On the Origin of Portiids

Children of Time Cover

To celebrate the release of Adrian Tchaikovsky’s SF epic Children of Time, the author has kindly agreed to put some words together in an altogether pleasing arrangement.

Children of Time and Speculative Evolution By Adrian Tchaikovsky

It began with a man named Dougal Dixon.

Probably it began before then, but Dixon was my first introduction to the games you can play with evolution, which led eventually, through twists and turns, to Children of Time.

Children of Time’s premise is that an uplift experiment set up by a human scientist ends up being abandoned (due to a little matter of the end of human civilization as we know it), with the result that the uplift mechanism (mostly in the form of an engineered nanovirus) finds a wholly unexpected beneficiary amongst the local wildlife. By the time the experimenter’s distant descendants reach the planet – looking for a new home – something new and strange and unwelcome has force-evolved, developed a society and a technology, and is more than ready to contest ownership.

The evolution in Children is perforce somewhat artificial, owing to the virus’s ministrations. It happens quickly, and although the virus’s intent is somewhat thwarted by the unforeseen biology of its hosts, there is still something of a guiding hand in the background. The end result, the “Portiids”, is still something that I think could conceivably evolve, over a much longer period, given the chance, and the civilization the creatures build develops organically, each period we see arising out of the achievements and the failures of the last. Even though there is a certain mirroring of our own history at times. After all I am, to my regret, only human.

Dougal Dixon wrote a book called After Man, detailing an imaginary evolution of Earth’s surviving animals after the extinction of humanity – a world mostly populated by rat- and rabbit-ancestor creatures radiating out to fill ecological niches left vacant by the megafauna that predeceased us. It is, frankly, a work of genius, and Dixon followed it up with several other volumes exploring tangents on the same theme, and was later involved in the TV series The Future Is Wild which took the same premise but with very different players and results. That, in fact, is speculative evolution in a nutshell – a general rejection of predestination. If you ran the great experiment of life on Earth again, there’s no guarantee you’d get humans again, or anything humanoid, or even mammals of any kind.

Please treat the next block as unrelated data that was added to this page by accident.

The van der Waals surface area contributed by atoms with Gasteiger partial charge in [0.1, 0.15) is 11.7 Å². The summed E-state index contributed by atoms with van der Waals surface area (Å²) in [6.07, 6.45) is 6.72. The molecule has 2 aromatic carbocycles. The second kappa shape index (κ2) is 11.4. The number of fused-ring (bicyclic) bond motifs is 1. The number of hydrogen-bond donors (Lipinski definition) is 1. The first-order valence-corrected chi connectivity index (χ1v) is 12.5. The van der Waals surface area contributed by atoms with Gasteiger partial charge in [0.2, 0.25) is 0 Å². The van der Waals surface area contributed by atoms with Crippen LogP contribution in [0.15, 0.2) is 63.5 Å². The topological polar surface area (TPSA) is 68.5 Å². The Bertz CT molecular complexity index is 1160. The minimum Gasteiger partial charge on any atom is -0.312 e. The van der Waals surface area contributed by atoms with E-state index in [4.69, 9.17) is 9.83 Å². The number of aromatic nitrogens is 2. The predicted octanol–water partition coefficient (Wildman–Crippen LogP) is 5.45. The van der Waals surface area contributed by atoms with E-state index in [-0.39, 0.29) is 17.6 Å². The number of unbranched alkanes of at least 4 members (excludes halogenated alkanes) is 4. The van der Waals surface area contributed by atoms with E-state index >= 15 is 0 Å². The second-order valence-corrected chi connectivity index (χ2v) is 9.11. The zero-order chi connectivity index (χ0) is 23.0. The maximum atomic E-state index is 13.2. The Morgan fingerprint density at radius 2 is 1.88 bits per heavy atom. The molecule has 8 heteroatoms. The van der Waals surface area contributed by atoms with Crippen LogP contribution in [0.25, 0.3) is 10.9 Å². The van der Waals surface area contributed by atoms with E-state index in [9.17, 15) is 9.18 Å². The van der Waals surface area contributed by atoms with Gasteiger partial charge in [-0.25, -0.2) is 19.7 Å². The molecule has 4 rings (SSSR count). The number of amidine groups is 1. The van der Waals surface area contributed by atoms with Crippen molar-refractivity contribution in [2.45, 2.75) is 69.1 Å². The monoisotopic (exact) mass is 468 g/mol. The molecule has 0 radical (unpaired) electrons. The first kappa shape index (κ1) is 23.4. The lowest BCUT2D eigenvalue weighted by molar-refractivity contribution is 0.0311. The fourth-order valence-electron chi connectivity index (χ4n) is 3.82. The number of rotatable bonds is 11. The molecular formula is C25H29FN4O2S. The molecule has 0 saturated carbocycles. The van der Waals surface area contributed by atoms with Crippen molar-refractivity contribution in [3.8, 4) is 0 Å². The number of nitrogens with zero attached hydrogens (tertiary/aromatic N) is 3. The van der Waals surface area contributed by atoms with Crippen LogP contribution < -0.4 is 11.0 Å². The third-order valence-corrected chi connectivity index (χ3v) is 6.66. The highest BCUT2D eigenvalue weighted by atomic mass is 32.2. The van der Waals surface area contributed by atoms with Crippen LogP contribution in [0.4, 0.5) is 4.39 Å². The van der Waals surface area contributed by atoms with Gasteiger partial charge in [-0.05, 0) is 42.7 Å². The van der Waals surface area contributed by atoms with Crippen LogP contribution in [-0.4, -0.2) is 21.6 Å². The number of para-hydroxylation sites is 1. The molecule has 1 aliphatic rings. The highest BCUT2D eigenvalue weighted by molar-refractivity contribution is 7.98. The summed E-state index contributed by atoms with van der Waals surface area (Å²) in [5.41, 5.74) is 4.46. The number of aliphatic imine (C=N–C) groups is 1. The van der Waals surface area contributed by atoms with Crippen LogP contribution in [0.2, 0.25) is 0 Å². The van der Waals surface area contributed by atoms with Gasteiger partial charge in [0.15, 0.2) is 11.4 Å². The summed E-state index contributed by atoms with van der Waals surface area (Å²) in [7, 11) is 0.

Other minds have applied the same logic to alien evolution – the basic premise of evolution itself is very robust; the logic should work no matter what building blocks, so long as you have some sort of generational replication mechanism prone to occasional errors (for us, mutations in our DNA) and some manner of competition (limited resources) to allow advantageous variants to multiply faster. Hence, it’s entirely possible to speculate what might evolve on alien worlds, such as the planet Snaiad (the artist Memo Kosemen), Furaha (Nastrazzurro) or the excellent exploration of the idea Evolving the Alien by Cohen and Stewart, the same scientists who assisted Anne McCaffrey with the science of Pern, and who later went on to write the Science of the Discworld series with Sir Terry Pratchett.

Non-human societies is usually more of a giant leap than speculative evolution likes to take, but it forms the backbone of the Portiid plot in Children of Time. As the human crew of the ark ship live their punctuated lives, in and out of suspension as new disasters arise, the Portiids are developing awareness, inventing a very unfamiliar technology, speculating about the universe, and how they came to be. They face a lot of the same difficulties as we humans have: predators, war, plague, ideological conflicts, but they solve each crisis with their very different toolkit. Where that toolkit leads them, and what happens when their makers return for them, is the heart of their story.